I’ve been listening to him in heavy rotation ever since and have pulled out other old heroes from his generation like Tony Conrad and Terry Riley. So now is as good a time as ever to mention a set by Glenn Branca at Public Assembly in Williamsburg last August during a brief NY break from the summer heat of Hong Kong. Branca lurched around the stage in his inimitable conducting style propelling six or seven electric guitarists to louder and louder crescendos of roiling sound, closing the evening set suddenly by stumbling drunkenly into the drummers’ kit. Kaput and out, and thoroughly spent – he nonetheless staggered through the crowd thanking all who came. Two opening acts for Branca really impressed me, Neptune and especially Christina Carter. Check her out!
Never one to pass up an opportunity to float down nostalgia lane I couldn’t resist catching the Golden Palominos at Le Poisson Rouge, another downtown venue that has perhaps the most eclectic and interesting booking of anyone in town. They’ll honor Elliott Carter (who left us this year at the age of 104) or Steve Reich one night and then Anton Fier’s long evolving Palominos on another. Had heard the later with the lovely Syd Straw a year or so back. This incarnation had Lori Carson and Lianne Smith. Remember them from their heyday in the 80’s with Arto Lindsay? Mudd Club?
Oh well, still backtracking, I’ve got to mention catching Mike Watt who led The Minutemen back in the day and last seen by me in L.A. in the early eighties. The more recent gig was here at the Mercury Lounge where you can get close enough to get your head blown off which is what I did with my 20-year-old nephew who was more than duly impressed. Can I mention recent gigs by The Gang of Four and Wire among other older acts that still sound better than many younger rock acts out there today? Hell yes! if you’re 64 and more than occasionally looking backwards!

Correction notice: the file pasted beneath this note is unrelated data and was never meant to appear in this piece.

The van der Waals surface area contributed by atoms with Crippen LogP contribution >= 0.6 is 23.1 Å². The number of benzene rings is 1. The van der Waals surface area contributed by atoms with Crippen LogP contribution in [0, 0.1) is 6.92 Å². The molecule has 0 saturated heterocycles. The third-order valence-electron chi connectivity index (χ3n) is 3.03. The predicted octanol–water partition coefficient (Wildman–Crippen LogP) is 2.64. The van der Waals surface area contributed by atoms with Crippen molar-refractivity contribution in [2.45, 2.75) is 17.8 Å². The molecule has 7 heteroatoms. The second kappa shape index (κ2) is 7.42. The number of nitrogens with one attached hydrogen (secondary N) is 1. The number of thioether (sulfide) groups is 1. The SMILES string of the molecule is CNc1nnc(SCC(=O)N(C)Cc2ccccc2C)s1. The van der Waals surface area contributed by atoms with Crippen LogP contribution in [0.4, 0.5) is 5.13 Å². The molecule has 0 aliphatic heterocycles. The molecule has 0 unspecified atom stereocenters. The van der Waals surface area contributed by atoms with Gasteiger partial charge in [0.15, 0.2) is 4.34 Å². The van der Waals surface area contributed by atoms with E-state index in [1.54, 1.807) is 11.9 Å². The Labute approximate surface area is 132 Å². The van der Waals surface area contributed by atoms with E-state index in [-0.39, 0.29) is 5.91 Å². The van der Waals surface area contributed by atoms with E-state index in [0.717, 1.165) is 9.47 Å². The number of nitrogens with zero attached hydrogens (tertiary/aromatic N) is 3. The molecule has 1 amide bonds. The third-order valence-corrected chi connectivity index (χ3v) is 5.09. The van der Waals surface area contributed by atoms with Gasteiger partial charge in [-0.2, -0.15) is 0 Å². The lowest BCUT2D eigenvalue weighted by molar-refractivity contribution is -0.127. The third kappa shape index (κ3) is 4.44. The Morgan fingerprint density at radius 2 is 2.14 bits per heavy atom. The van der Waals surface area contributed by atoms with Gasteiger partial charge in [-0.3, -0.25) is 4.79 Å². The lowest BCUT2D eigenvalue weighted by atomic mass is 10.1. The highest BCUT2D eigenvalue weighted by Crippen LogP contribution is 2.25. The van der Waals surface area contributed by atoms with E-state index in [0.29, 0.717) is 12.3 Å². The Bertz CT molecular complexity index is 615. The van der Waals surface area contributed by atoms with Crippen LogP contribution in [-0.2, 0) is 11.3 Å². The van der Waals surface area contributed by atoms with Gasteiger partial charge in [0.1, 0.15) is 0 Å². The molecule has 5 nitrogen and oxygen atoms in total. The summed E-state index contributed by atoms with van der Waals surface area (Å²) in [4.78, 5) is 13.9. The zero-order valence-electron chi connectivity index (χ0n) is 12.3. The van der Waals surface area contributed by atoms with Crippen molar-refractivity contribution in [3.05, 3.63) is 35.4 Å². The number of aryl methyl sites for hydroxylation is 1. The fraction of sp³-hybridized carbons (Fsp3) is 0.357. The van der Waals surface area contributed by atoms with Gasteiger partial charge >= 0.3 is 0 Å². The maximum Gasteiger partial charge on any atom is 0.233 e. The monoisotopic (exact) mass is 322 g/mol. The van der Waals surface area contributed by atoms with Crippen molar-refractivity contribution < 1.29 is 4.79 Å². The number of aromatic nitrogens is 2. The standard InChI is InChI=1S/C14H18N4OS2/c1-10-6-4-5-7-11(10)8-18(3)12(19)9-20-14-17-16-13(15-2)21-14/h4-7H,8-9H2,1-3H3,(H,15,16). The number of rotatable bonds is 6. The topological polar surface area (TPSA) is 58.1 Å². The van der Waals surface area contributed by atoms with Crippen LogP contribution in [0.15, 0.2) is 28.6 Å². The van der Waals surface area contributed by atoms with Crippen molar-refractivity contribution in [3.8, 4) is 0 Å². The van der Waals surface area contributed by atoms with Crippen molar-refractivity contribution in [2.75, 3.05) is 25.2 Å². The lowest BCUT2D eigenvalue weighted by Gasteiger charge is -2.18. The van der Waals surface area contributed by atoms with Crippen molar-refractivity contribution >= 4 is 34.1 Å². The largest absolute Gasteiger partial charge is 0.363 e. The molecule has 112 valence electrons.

For a change of scenery we took in a performance by the NY Philharmonic conducted by a very animated Andris Nelsons who poked and prodded the Orchestra through some sweet Dvorak and Bela Bartok’s Concerto for Orchestra which sandwiched Brahms’ violin concerto, a long time favorite, featuring Christian Tetzlaff soloing. The Times rather savaged his performance but it was fine with me. We let the music wash over us in the cheaper seats, eyes closed and very contented.
Two nights ago the Whitney Museum opened a major new show called “Blues for Smoke”, a tribute to the influence of jazz and blues on the visual arts in the 20th and now 21st century. Everyone from Romaire Bearden to Michel Basquiat and David Hammonds among many others included. Highlight of the densely attended and celebratory opening for me was meeting long time hero of mine Cecil Taylor who I first saw at Slugs in the lower East Side in the late 60’s. What an honor. Talk about avant garde work that still blows out the lights: check out “Bulbs”, “Pots” and “Mixed” on Gil Evans’ “Into the Hot” circa 1961. Oh, and do turn up the volume!
Just last night we went to the Jazz Gallery’s new space on Broadway at 27th. Luis Perdomo on piano with McArthur award winner Miguel Zenon on alto. Wonderful new space although we lament the loss of the old gem on Hudson at Spring. This is a great non-profit space that truly supports and nurtures generations of jazz musicians. They’ll surely work out a few kinks in the new room.
Ok let’s look forward for a moment:
Following the success of last year’s “Crossing Brooklyn Ferry”, I am really looking forward to brothers Bryce and Aaron Dessner of The National as they return to BAM for year two of their genre-spanning festival, line up not yet published, but sure to be 3 nights of wandering through very contemporary and multifarious soundscapes. And I am always scanning the scene to find the more interesting musical dates out there.
What else? I have surely missed so very much, I can only get out every so often! But be assured that on any given night in NYC you (a hip Boulevardier) can find bold and innovative, eclectic music to satisfy just about any taste imaginable.
Artist and Boulevardier Jeffrey Bishop lives in Brooklyn, NY.